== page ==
Daniel Newham, a British expatriate who has become a popular television personality in China, said he was dismayed by the lack of professionalism when he served as a celebrity judge on an episode of “Collection World.”
“The other judges were pretty awful,” Mr. Newham said, adding that one of them admitted to him that he had only recently started working in the field of antiques and did not have the skills to properly appraise the featured items. (The show’s executives declined to comment and refused to allow Mr. Wang, the host, to be interviewed.)
Nevertheless, the shows have attracted a devoted following. Zhou Yajun, a long-distance truck driver and collector from Hebei Province, near Beijing, said he watched “Collection World” and other antiques shows every week, testing his appraisal skills against those of the judges in the hope that he could learn to outwit the counterfeiters who prey on the country’s amateur antiquarians.
Mr. Zhou, 38, said he began collecting antiques four years ago, and his hobby quickly became all-consuming. “For a week after I bought my first antique, I would hug it to sleep, I was so excited,” he said, showing off photos of his favorite purchases on his cellphone during a morning of poking around Panjiayuan, Beijing’s vast antiques market.
Mr. Zhou said he had spent the equivalent of $12,000 so far feeding his addiction, a hefty sum for a man who earns less than $18,000 a year. But spending so much time alone on the road takes an emotional toll, and collecting has become a way to fill the void.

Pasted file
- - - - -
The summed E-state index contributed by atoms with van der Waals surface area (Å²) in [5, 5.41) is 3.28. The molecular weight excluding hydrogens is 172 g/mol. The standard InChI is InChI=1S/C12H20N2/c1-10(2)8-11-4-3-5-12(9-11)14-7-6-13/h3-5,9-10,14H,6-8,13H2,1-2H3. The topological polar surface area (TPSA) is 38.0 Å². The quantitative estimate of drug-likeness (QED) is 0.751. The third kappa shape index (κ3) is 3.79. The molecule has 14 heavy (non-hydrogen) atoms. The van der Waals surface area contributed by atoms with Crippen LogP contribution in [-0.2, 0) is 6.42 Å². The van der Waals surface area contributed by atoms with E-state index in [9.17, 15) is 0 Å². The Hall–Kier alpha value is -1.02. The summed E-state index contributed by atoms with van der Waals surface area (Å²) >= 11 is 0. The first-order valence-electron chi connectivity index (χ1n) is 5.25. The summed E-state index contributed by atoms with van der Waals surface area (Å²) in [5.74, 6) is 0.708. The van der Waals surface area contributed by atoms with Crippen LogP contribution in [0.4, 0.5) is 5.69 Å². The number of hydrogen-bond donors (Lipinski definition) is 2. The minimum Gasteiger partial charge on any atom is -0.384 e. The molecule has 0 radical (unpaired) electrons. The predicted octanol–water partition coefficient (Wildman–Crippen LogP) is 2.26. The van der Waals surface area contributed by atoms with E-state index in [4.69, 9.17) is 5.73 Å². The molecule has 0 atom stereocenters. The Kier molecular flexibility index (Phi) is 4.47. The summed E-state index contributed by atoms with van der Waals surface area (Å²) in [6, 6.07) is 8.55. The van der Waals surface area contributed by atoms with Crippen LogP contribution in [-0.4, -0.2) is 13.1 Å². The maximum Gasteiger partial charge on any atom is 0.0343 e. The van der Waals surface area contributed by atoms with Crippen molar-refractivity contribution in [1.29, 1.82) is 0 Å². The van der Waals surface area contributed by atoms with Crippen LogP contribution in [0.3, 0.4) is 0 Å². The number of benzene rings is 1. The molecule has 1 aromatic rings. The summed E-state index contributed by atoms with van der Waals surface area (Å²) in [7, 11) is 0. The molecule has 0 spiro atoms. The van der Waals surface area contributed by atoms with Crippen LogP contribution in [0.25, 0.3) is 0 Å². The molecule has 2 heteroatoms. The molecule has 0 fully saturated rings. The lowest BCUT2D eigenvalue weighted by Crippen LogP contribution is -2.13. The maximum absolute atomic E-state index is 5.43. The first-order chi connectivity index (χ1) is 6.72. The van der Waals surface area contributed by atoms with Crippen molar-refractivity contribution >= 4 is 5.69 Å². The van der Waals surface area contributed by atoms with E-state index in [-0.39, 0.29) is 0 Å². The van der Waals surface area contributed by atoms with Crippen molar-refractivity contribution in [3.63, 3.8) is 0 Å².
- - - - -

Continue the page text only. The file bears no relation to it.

“If I don’t see my antiques for a few days, I miss them,” he said.
“The problem is, everyone wants to collect now, so there’s not much of the real stuff left,” he added, eyeing some rusty coins advertised as 100 years old before shaking his head and moving on to the next vendor.
Distinguishing real Chinese relics from their latter-day replicas can be a daunting task, especially since forgers have access to the same televised information that collectors do. “I used to go to the countryside to buy antiques,” Mr. Zhou said. “But lately I’ve found the peasants are buying fakes and making up a story to pass the pieces off as authentic.”
Perhaps wisely, Mr. Zhou has come up with his own way of evaluating authenticity: “After I buy something, I put it in my home for two days,” he said. “If I start to like it, it’s real. If not, it’s counterfeit.”